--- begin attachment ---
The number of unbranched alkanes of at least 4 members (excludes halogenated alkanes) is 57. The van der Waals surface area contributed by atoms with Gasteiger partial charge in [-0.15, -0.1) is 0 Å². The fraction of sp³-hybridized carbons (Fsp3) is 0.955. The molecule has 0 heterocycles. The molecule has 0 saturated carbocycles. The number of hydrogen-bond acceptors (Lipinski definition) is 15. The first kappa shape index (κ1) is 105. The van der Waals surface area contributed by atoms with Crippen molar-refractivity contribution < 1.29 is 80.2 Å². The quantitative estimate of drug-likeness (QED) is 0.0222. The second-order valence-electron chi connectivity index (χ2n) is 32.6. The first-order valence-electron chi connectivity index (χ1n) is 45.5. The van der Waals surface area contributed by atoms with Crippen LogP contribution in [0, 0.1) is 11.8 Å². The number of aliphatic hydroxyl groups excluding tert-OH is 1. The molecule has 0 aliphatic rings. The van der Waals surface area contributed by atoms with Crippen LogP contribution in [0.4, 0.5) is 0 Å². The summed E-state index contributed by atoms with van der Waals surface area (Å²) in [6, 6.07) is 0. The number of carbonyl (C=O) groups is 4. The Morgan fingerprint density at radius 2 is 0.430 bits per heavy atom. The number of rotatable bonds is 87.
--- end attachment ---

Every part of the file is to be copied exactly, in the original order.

The number of unbranched alkanes of at least 4 members (excludes halogenated alkanes) is 57. The van der Waals surface area contributed by atoms with Gasteiger partial charge in [-0.15, -0.1) is 0 Å². The fraction of sp³-hybridized carbons (Fsp3) is 0.955. The molecule has 0 heterocycles. The molecule has 0 saturated carbocycles. The number of hydrogen-bond acceptors (Lipinski definition) is 15. The first kappa shape index (κ1) is 105. The van der Waals surface area contributed by atoms with Crippen molar-refractivity contribution < 1.29 is 80.2 Å². The quantitative estimate of drug-likeness (QED) is 0.0222. The second-order valence-electron chi connectivity index (χ2n) is 32.6. The first-order valence-electron chi connectivity index (χ1n) is 45.5. The van der Waals surface area contributed by atoms with Crippen LogP contribution in [0, 0.1) is 11.8 Å². The number of aliphatic hydroxyl groups excluding tert-OH is 1. The molecule has 0 aliphatic rings. The van der Waals surface area contributed by atoms with Crippen LogP contribution in [0.4, 0.5) is 0 Å². The summed E-state index contributed by atoms with van der Waals surface area (Å²) in [6, 6.07) is 0. The number of carbonyl (C=O) groups is 4. The Morgan fingerprint density at radius 2 is 0.430 bits per heavy atom. The number of rotatable bonds is 87.